Will The Ripple Deal make waves in stagnant Web3 M&A?
Editor’s Note: For more Web3 coverage, please visit Crunchbase’s Web3 Tracker, a site to watch startups, investors, and funding news regarding all aspects of Web3, cryptocurrencies, and blockchain. Powered by Crunchbase’s extensive data, this page will be continually updated as the next iteration of the internet grows. We hope this data and our analysis serve as resources for readers to track and understand the Web3 landscape and all that it encompasses.
Even with crypto prices slowly creeping upwards, any kind of deal-making involving blockchain and crypto startups has been slow.
While funding is way down — plunging 82% year over year, to just $1.7 billion in the first quarter — M&A deals throughout the beginning of the year appear to be lacking punch, per Crunchbase data.
Although the number of M&A deals in the Web3 space is at the same pace as the last two years, large deals appear to be at a premium.
So far this year, only 16 startups in the area have seen an M&A transaction – compared to 44 for all of last year. However, the only deal with a notable announced price tag occurred last week, when San Francisco-based Ripple made its first acquisition, acquiring Switzerland-based Metaco for $250 million in cash and equity.
Where are the big deals?
That deal was the only one to break $100 million this year, while previous years have seen a handful of such acquisitions.
For example, last October About Capital Management acquired Chinese blockchain asset financial services provider Huobi for a reported $1 billion. About a year before that, India-based Polygon acquired scalable cryptocurrency protocol Mir Protocol for $400 million in December 2021.
In the previous two years, there were nine total M&A deals of $100 million or more – including those from major crypto and fintech companies such as La Jolla, California-based Silvergate Capital, Vancouver-based WonderFi and Montreal-based Nuvei.
The drop in big money deals undoubtedly has a lot to do with falling valuations. While all industries have been affected by the downturn, it stands to reason that Web3 startups in crypto and blockchain were even more affected.
Web3 began to fall out of favor with investors quickly as last year progressed, with overinflated valuations in a slowing venture market that led many VCs to seek out other, better-defined industries and sectors.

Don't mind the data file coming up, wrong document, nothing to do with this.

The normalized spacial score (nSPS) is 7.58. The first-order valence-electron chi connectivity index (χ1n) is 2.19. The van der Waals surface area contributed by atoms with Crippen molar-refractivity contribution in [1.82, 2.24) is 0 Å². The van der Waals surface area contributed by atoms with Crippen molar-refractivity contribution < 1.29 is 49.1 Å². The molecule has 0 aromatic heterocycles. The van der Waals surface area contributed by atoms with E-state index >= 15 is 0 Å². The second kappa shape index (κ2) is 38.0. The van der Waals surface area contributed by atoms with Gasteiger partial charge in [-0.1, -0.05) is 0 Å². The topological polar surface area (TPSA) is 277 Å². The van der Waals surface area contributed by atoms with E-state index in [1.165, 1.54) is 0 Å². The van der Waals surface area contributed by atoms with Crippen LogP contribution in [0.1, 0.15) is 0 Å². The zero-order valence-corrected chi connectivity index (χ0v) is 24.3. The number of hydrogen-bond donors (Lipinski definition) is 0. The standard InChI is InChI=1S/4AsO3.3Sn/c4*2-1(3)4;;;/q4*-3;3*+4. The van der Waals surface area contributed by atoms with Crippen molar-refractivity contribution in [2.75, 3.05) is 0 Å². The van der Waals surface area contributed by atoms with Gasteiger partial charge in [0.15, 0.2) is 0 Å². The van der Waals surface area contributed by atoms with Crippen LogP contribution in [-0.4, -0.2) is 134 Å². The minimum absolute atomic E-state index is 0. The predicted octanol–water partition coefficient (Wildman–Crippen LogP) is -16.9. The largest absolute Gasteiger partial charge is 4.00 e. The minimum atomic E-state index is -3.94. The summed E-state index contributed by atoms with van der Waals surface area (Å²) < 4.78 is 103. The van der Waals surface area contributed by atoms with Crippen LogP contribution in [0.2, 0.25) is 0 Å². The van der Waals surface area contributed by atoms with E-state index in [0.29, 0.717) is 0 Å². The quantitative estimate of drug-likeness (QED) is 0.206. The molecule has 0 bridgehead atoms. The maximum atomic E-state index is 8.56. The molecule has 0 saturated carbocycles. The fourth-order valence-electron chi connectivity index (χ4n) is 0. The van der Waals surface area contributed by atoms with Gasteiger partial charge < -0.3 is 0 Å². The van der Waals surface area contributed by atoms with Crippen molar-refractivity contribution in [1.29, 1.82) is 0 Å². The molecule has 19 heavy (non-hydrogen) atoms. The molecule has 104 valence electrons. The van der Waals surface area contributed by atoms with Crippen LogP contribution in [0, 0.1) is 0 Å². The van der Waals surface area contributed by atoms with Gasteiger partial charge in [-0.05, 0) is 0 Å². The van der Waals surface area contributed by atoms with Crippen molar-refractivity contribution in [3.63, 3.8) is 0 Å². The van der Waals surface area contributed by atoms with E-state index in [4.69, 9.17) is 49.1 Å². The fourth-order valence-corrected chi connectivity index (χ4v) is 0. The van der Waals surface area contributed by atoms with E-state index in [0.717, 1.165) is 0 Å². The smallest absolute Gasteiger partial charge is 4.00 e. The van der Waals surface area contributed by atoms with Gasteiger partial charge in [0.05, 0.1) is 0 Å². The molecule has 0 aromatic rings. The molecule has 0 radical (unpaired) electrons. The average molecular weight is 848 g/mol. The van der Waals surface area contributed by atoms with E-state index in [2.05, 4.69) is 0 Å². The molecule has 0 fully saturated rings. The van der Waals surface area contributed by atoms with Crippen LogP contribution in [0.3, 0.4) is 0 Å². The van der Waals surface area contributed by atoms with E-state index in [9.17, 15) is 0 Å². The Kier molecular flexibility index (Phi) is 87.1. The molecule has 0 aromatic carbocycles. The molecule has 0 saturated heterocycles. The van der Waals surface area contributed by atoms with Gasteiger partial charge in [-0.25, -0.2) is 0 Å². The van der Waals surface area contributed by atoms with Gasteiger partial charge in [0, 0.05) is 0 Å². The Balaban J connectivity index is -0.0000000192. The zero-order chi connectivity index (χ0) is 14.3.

Crypto’s instability didn’t help matters, and when the catastrophic collapse of FTX happened, many predicted doom for all things blockchain and crypto.
However, crypto prices have rallied significantly since the beginning of this year – with both Ether and Bitcoin up more than 50%. While Web3 applications are still struggling – along with the crypto-lending space that led to falling digital asset prices last year – investors appear to have a renewed interest in “picks and shovels” as they try to build out the Web3 infrastructure layer.
The Ripple deal is also promising for the M&A world. The startup is a major payments provider using blockchain — certainly an area of finance that will continue to expand with further crypto adoption.
The value of the deal may also mean that some investors see valuations flattening out. This could bring more buyers off the sidelines who were waiting for the market to reach a low.
A strong M&A market is necessary for any sector to thrive – or even survive. If Web3 is to be a thing, the market will need to see an upturn so that investors can see future departures on the horizon.
For Web3 funding figures, we analyze investments made in VC-backed startups in both cryptocurrency and blockchain.
Illustration: Dom Guzman
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